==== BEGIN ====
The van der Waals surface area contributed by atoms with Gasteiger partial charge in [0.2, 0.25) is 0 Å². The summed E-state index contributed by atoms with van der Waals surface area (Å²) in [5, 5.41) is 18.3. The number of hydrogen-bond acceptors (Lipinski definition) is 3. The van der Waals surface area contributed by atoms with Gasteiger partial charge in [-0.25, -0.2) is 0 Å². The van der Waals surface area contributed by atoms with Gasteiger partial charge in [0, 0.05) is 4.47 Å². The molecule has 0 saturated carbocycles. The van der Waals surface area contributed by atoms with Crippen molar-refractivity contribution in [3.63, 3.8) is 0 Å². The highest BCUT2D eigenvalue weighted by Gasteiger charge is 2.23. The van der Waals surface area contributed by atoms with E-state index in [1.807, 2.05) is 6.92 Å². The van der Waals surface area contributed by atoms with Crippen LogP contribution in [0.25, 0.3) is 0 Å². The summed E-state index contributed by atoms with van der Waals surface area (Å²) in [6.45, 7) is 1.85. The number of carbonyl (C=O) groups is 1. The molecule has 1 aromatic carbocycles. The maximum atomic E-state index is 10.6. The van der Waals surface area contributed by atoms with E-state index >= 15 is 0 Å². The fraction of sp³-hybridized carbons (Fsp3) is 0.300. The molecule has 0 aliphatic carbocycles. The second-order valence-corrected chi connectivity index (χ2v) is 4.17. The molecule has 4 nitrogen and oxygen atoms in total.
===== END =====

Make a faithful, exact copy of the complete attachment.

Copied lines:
The van der Waals surface area contributed by atoms with Gasteiger partial charge in [0.2, 0.25) is 0 Å². The summed E-state index contributed by atoms with van der Waals surface area (Å²) in [5, 5.41) is 18.3. The number of hydrogen-bond acceptors (Lipinski definition) is 3. The van der Waals surface area contributed by atoms with Gasteiger partial charge in [-0.25, -0.2) is 0 Å². The van der Waals surface area contributed by atoms with Gasteiger partial charge in [0, 0.05) is 4.47 Å². The molecule has 0 saturated carbocycles. The van der Waals surface area contributed by atoms with Crippen molar-refractivity contribution in [3.63, 3.8) is 0 Å². The highest BCUT2D eigenvalue weighted by Gasteiger charge is 2.23. The van der Waals surface area contributed by atoms with E-state index in [1.807, 2.05) is 6.92 Å². The van der Waals surface area contributed by atoms with Crippen LogP contribution in [0.25, 0.3) is 0 Å². The summed E-state index contributed by atoms with van der Waals surface area (Å²) in [6.45, 7) is 1.85. The number of carbonyl (C=O) groups is 1. The molecule has 1 aromatic carbocycles. The maximum atomic E-state index is 10.6. The van der Waals surface area contributed by atoms with E-state index >= 15 is 0 Å². The fraction of sp³-hybridized carbons (Fsp3) is 0.300. The molecule has 0 aliphatic carbocycles. The second-order valence-corrected chi connectivity index (χ2v) is 4.17. The molecule has 4 nitrogen and oxygen atoms in total.